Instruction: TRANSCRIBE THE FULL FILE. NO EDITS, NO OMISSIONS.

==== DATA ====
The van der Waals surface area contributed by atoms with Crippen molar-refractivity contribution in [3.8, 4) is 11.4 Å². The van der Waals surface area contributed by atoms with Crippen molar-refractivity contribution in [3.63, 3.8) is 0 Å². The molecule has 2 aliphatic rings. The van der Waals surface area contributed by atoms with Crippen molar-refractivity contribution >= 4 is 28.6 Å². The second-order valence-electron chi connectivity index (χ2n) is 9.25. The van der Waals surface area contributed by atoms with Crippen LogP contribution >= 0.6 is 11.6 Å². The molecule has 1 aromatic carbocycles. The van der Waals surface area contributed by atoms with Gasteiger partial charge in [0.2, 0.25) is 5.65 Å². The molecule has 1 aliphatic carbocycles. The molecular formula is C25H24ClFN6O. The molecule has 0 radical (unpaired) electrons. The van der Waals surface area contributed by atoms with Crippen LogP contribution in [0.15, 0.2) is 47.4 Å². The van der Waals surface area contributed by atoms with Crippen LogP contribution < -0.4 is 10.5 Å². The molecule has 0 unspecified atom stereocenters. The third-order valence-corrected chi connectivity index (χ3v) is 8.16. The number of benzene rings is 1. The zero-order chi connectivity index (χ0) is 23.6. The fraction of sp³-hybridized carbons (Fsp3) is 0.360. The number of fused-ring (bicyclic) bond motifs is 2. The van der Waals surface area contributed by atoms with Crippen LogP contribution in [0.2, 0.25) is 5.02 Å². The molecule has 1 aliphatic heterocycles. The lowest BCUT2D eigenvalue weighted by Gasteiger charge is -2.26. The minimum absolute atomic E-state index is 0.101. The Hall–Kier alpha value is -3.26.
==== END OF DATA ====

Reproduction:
The van der Waals surface area contributed by atoms with Crippen molar-refractivity contribution in [3.8, 4) is 11.4 Å². The van der Waals surface area contributed by atoms with Crippen molar-refractivity contribution in [3.63, 3.8) is 0 Å². The molecule has 2 aliphatic rings. The van der Waals surface area contributed by atoms with Crippen molar-refractivity contribution >= 4 is 28.6 Å². The second-order valence-electron chi connectivity index (χ2n) is 9.25. The van der Waals surface area contributed by atoms with Crippen LogP contribution >= 0.6 is 11.6 Å². The molecule has 1 aromatic carbocycles. The van der Waals surface area contributed by atoms with Gasteiger partial charge in [0.2, 0.25) is 5.65 Å². The molecule has 1 aliphatic carbocycles. The molecular formula is C25H24ClFN6O. The molecule has 0 radical (unpaired) electrons. The van der Waals surface area contributed by atoms with Crippen LogP contribution in [0.15, 0.2) is 47.4 Å². The van der Waals surface area contributed by atoms with Crippen LogP contribution < -0.4 is 10.5 Å². The molecule has 0 unspecified atom stereocenters. The third-order valence-corrected chi connectivity index (χ3v) is 8.16. The number of benzene rings is 1. The zero-order chi connectivity index (χ0) is 23.6. The fraction of sp³-hybridized carbons (Fsp3) is 0.360. The number of fused-ring (bicyclic) bond motifs is 2. The van der Waals surface area contributed by atoms with Crippen LogP contribution in [0.2, 0.25) is 5.02 Å². The molecule has 1 aliphatic heterocycles. The lowest BCUT2D eigenvalue weighted by Gasteiger charge is -2.26. The minimum absolute atomic E-state index is 0.101. The Hall–Kier alpha value is -3.26.